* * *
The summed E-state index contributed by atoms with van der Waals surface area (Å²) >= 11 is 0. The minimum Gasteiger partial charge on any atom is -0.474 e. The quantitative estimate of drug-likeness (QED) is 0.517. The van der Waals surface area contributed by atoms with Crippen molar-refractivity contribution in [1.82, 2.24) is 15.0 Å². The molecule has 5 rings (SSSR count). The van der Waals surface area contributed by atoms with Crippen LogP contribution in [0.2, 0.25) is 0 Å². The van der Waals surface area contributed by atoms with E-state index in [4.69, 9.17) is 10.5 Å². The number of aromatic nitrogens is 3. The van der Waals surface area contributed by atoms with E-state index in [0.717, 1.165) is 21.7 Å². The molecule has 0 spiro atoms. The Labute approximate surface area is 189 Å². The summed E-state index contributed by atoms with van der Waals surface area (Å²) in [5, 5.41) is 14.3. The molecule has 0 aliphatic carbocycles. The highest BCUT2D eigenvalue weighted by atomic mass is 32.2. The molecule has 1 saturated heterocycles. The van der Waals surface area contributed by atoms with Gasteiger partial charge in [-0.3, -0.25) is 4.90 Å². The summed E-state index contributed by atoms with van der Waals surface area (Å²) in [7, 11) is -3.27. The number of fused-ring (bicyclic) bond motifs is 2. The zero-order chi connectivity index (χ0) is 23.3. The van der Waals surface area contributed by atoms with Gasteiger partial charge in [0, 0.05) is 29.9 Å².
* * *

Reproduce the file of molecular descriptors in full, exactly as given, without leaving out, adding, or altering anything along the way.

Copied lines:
The summed E-state index contributed by atoms with van der Waals surface area (Å²) >= 11 is 0. The minimum Gasteiger partial charge on any atom is -0.474 e. The quantitative estimate of drug-likeness (QED) is 0.517. The van der Waals surface area contributed by atoms with Crippen molar-refractivity contribution in [1.82, 2.24) is 15.0 Å². The molecule has 5 rings (SSSR count). The van der Waals surface area contributed by atoms with Crippen LogP contribution in [0.2, 0.25) is 0 Å². The van der Waals surface area contributed by atoms with E-state index in [4.69, 9.17) is 10.5 Å². The number of aromatic nitrogens is 3. The van der Waals surface area contributed by atoms with E-state index in [0.717, 1.165) is 21.7 Å². The molecule has 0 spiro atoms. The Labute approximate surface area is 189 Å². The summed E-state index contributed by atoms with van der Waals surface area (Å²) in [5, 5.41) is 14.3. The molecule has 0 aliphatic carbocycles. The highest BCUT2D eigenvalue weighted by atomic mass is 32.2. The molecule has 1 saturated heterocycles. The van der Waals surface area contributed by atoms with Gasteiger partial charge in [-0.3, -0.25) is 4.90 Å². The summed E-state index contributed by atoms with van der Waals surface area (Å²) in [7, 11) is -3.27. The number of fused-ring (bicyclic) bond motifs is 2. The zero-order chi connectivity index (χ0) is 23.3. The van der Waals surface area contributed by atoms with Gasteiger partial charge in [0, 0.05) is 29.9 Å².